It’s not just Google you’ll have to forego, though, if your anti-Israel feelings are that passionate. For example, here’s just one week’s worth of Good News from Israel. Good News from Israel / not such good news for BDS fanatics. Good luck with that, as they say.


New treatment to fight cancer.  (TY Atid-EDI) I reported previously (Sep 2013) that Dr. Sarit Larisch of Haifa University discovered ARTS - a protein missing in tumors that regulates apoptosis (cell death). Israeli biotech ARTSaVIT is developing a treatment based on this research and has just received $6.3 million of funds.

Diagnosing early cancer from blood tests.  I reported on Israel’s Medial EarlySign previously (May 2015) when it was MedialCS and trialing its colon cancer early-warning algorithm (now called Colon Flag) with Israel’s Maccabi Health company. EarlySign is now designing and validating models for upper GI cancer, lung cancer, and epilepsy.

Positive results in trials of Alzheimer’s treatment.  (TY Atid-EDI) In latest trials, the NeuroAD cranial device from Israel’s Neuronix (see here) slowed the progression of the disease in 85% of patients suffering mild Alzheimer’s.  The treatment is now being used commercially in the UK (London, Berkshire, Chester and Manchester).

Clues to defeating resistant bacteria.  Scientists at the Hebrew University of Jerusalem have discovered some surprising characteristics of bacteria.  When phage-resistant bacteria are in close contact with phage-sensitive bacteria, the resistant bacteria lose their resistance. The discovery could help research into antibiotic resistance.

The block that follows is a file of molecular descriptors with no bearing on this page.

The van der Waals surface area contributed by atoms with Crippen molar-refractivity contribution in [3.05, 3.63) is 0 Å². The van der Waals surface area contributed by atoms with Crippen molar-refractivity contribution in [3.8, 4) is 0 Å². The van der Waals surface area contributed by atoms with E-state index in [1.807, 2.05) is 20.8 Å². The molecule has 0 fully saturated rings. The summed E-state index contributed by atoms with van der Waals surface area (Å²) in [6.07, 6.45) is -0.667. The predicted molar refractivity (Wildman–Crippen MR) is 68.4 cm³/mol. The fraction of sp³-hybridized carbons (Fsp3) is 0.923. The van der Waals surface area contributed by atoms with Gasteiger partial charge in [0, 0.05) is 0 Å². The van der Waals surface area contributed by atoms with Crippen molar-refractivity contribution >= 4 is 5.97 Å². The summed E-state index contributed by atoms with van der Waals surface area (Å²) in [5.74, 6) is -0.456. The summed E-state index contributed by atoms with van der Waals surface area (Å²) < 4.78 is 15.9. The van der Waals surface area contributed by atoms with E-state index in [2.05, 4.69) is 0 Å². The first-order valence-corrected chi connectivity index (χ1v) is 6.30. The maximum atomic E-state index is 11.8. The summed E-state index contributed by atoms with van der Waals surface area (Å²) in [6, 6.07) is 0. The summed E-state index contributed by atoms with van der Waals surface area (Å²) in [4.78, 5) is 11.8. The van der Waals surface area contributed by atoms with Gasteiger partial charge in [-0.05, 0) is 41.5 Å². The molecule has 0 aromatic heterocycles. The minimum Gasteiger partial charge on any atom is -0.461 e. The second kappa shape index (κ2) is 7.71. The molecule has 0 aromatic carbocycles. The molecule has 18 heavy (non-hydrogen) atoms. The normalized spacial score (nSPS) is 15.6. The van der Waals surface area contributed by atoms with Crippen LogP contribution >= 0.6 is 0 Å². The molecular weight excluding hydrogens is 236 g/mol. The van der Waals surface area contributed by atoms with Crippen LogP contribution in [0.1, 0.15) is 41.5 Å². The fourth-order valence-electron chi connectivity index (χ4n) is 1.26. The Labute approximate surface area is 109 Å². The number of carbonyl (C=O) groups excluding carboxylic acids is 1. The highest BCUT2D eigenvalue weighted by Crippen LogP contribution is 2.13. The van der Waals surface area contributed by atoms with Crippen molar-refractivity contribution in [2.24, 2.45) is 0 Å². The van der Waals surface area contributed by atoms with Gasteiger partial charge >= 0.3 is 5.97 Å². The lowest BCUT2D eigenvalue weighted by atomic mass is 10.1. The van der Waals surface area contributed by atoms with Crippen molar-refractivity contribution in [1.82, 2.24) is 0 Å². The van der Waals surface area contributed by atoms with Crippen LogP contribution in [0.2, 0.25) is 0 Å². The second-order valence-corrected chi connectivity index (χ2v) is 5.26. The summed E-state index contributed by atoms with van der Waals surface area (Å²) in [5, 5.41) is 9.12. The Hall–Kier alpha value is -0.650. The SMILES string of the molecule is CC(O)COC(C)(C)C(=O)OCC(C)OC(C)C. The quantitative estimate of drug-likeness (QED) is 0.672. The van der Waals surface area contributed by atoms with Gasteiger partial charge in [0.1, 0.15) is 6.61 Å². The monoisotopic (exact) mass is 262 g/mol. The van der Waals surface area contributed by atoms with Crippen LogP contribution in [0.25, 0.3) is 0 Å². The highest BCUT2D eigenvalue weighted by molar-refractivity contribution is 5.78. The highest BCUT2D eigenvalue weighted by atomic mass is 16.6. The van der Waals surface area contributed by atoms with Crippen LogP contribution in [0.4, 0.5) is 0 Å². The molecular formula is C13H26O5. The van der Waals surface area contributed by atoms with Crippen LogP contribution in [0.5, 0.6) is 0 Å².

Record number of organ transplants.  (TY Atid-EDI) A record 504 Israelis were saved thanks to organ transplants in 2016, up from 433 in 2015. The number of live kidney transplants (222) was also a record and included 129 donations from friends or strangers.  887,317 Israelis have now signed organ donor cards.

One Weekend in the Life of an Israeli EMS Paramedic. (TY Steve and United Hatzalah) Dov Maisel had six emergency calls during the 24 hours from Friday afternoon right through Shabbat.  Five people were saved.

Lung inflation device is aired on TV.  I reported last week about Israel’s Guide In Medical (GIM) and its innovative tube for inflating collapsed lungs.  GIM’s CEO Ariel Shrem has just spoken about the device on ILTV daily.

A fighting chance. I reported previously (Feb 2016) on Israel’s Intensix and its early-warning analysis of deteriorating Intensive Care Unit (ICU) patients.  Intensix has won or come close to winning 3 recent startup competitions.  It has also just received $8.3 million of financing.

Paralyzed UK policewoman walks again. Former British police officer Nicki Donnelly, who was paralyzed in 2009, can now walk again. She received a ReWalk exoskeleton from the Gerald Ronson Family Foundation and the UK Jewish Community Security Trust (CST).  Nicki now wants to visit ReWalk’s Israeli inventor Amit Goffer.


Tech solutions help at-risk Israelis.  American humanitarian assistance organization Jewish Joint Distribution Committee in Israel (JDC-Israel) teamed up with Microsoft and HP for a first JDC Social Impact Hackathon. It resulted in 21 practical solutions to help vulnerable Israelis, e.g. the elderly and people with disabilities.

Inventing for the disabled.  Another group of 160 innovators came together for a TOM (Tikkun Olam Makers) 72-hour session at Israel’s Technion. They developed solutions for the disabled including an umbrella for wheelchairs, a coffee-making conveyer belt for people with tremor and a special portable toilet seat.

BBC interviews Israeli blind golfer.  I’ve reported on Israel’s world champion blind golfer Zohar Sharon previously several times (click here).  But I was very surprised to hear him being interviewed on the BBC World Service’s Outlook program. Listen after 26 minutes.